generally, people died and there could be social reasons. you had immigrant safe in chicago, many of the survivors, the house the poverty-stricken in substandard housing credit field tried to be as clean as possible what is very difficult. there is no sufficient sanitation. in the jewish communities in the polish communities. african american communities . they seem to separate unduly. and i think most of the economic wasn't south africa. the native african, they died in much higher rate than the white settlers. in new zealand, and much higher
numbers. and again the white centralist . >> you alluded to this a little bit earlier when you were talking about them spreading the disease among native americans living in alaska. we have a question asking about conditions on native american reservations in the u.s. or the first nation. catharine: the two things came after this. the canadian example. the people who researched there, as the community something hated the idea of isolation. so two things reversible, they didn't have the systems with the spanish flu.
the day and particularly for vulnerable. and they didn't live separately. so they tried to tell people about people who lived in cabin spread he said, don't go out, stay at home. but the distinction was to them, to be in your own was worse than the dead. they lived together as a community. they spent a lot of time together. so many people told them to state and cabins on the just died. we now know that many people who just as self isolate. while it seemed to me, that in alaska, this was extreme. the only really alive if you're with your peers. if you're single, you are alone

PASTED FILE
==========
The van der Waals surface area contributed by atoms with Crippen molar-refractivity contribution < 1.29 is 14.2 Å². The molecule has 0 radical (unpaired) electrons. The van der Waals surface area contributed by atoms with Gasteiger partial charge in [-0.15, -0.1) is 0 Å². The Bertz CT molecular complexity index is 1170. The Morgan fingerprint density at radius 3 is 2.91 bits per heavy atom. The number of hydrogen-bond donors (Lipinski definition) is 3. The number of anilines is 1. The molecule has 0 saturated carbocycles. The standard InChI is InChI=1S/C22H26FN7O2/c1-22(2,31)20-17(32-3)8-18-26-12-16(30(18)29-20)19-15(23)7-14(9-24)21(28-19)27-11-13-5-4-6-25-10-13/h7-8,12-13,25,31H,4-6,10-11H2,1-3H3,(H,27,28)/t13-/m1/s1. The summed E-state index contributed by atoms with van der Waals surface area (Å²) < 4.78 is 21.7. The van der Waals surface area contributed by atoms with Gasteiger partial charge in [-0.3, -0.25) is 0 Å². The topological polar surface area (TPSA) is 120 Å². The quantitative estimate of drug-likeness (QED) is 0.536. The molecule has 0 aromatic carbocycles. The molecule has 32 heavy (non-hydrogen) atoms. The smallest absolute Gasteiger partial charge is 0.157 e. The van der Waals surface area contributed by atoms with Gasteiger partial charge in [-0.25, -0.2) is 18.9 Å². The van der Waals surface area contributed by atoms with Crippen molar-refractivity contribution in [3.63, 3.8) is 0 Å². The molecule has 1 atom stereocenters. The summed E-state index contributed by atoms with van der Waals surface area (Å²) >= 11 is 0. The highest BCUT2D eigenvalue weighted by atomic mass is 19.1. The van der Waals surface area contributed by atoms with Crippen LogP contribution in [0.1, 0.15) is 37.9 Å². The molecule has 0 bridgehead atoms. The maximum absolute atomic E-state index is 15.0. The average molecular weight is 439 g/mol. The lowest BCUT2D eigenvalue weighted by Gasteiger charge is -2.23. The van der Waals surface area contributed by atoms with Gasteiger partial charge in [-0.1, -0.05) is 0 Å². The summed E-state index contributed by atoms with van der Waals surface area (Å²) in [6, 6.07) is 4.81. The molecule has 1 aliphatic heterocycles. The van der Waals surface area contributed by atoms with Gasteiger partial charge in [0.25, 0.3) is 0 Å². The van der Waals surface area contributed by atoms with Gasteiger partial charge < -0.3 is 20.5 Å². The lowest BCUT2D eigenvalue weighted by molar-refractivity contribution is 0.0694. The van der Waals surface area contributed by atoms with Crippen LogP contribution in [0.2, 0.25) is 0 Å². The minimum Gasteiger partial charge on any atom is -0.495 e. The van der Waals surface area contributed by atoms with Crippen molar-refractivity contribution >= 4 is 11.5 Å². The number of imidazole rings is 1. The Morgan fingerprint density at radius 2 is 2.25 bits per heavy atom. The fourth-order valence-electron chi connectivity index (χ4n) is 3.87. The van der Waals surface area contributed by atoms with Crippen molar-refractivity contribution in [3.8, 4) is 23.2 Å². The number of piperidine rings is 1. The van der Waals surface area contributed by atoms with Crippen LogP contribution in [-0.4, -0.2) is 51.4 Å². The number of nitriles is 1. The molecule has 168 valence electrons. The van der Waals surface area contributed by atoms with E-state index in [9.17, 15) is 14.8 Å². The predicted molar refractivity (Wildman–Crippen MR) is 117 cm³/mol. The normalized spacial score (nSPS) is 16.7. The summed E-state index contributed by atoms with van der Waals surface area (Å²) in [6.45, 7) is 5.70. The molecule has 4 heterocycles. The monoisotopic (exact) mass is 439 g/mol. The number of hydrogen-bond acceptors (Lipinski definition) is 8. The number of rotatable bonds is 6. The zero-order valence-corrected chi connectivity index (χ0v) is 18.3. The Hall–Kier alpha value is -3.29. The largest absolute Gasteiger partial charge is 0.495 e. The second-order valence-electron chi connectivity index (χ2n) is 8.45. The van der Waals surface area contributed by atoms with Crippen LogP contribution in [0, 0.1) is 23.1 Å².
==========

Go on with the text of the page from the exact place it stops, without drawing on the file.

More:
anymore as good as dead pretty. >> we had a question about this thomas wolf book that was mentioned. catharine: yes. >> yes, i want to make sure we ask that predict and we have a question from jonathan that you indicated that if a vaccine developed, we may have to do with coronavirus for the rest of your lives. and as to a medical care, is there a period of time for the infection to sort of run its course based on your research. catharine: the trouble is, when the dark as much as people were in 1919. when terrifying things about our virus is which can't just say, it was not really fluid all.
it has unknown quantities. and there's another book out kind of about this. recent are good article, she said we could live with social isolation in the next two years. and that could be when the vaccine is available. and that's the worst case scenario. [inaudible]. but it's not snowing thing because to us. if the pain-and-suffering that we have to go through. in the people who can't attend the deathbeds of the friends of family. and funerals. it's a huge crisis.